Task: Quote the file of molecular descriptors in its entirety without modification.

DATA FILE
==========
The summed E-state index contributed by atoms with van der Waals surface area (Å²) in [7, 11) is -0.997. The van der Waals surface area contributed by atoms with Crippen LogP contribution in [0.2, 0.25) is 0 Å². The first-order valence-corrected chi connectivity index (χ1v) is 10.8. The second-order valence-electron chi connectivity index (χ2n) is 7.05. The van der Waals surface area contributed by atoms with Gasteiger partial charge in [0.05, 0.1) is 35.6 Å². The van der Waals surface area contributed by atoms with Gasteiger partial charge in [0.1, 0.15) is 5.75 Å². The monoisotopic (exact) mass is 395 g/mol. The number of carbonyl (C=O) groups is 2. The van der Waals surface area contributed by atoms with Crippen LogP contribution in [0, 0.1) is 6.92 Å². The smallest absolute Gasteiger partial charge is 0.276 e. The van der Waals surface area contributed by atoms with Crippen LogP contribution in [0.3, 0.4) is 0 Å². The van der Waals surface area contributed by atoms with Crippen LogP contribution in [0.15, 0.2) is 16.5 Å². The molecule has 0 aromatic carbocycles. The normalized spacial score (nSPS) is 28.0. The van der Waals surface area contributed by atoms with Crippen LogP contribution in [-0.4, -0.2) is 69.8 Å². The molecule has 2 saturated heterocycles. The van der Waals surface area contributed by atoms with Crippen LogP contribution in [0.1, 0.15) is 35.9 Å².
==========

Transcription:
The summed E-state index contributed by atoms with van der Waals surface area (Å²) in [7, 11) is -0.997. The van der Waals surface area contributed by atoms with Crippen LogP contribution in [0.2, 0.25) is 0 Å². The first-order valence-corrected chi connectivity index (χ1v) is 10.8. The second-order valence-electron chi connectivity index (χ2n) is 7.05. The van der Waals surface area contributed by atoms with Gasteiger partial charge in [0.05, 0.1) is 35.6 Å². The van der Waals surface area contributed by atoms with Gasteiger partial charge in [0.1, 0.15) is 5.75 Å². The monoisotopic (exact) mass is 395 g/mol. The number of carbonyl (C=O) groups is 2. The van der Waals surface area contributed by atoms with Crippen LogP contribution in [0, 0.1) is 6.92 Å². The smallest absolute Gasteiger partial charge is 0.276 e. The van der Waals surface area contributed by atoms with Crippen LogP contribution in [0.3, 0.4) is 0 Å². The van der Waals surface area contributed by atoms with Crippen LogP contribution in [0.15, 0.2) is 16.5 Å². The molecule has 0 aromatic carbocycles. The normalized spacial score (nSPS) is 28.0. The van der Waals surface area contributed by atoms with Crippen LogP contribution in [-0.4, -0.2) is 69.8 Å². The molecule has 2 saturated heterocycles. The van der Waals surface area contributed by atoms with Crippen LogP contribution in [0.1, 0.15) is 35.9 Å².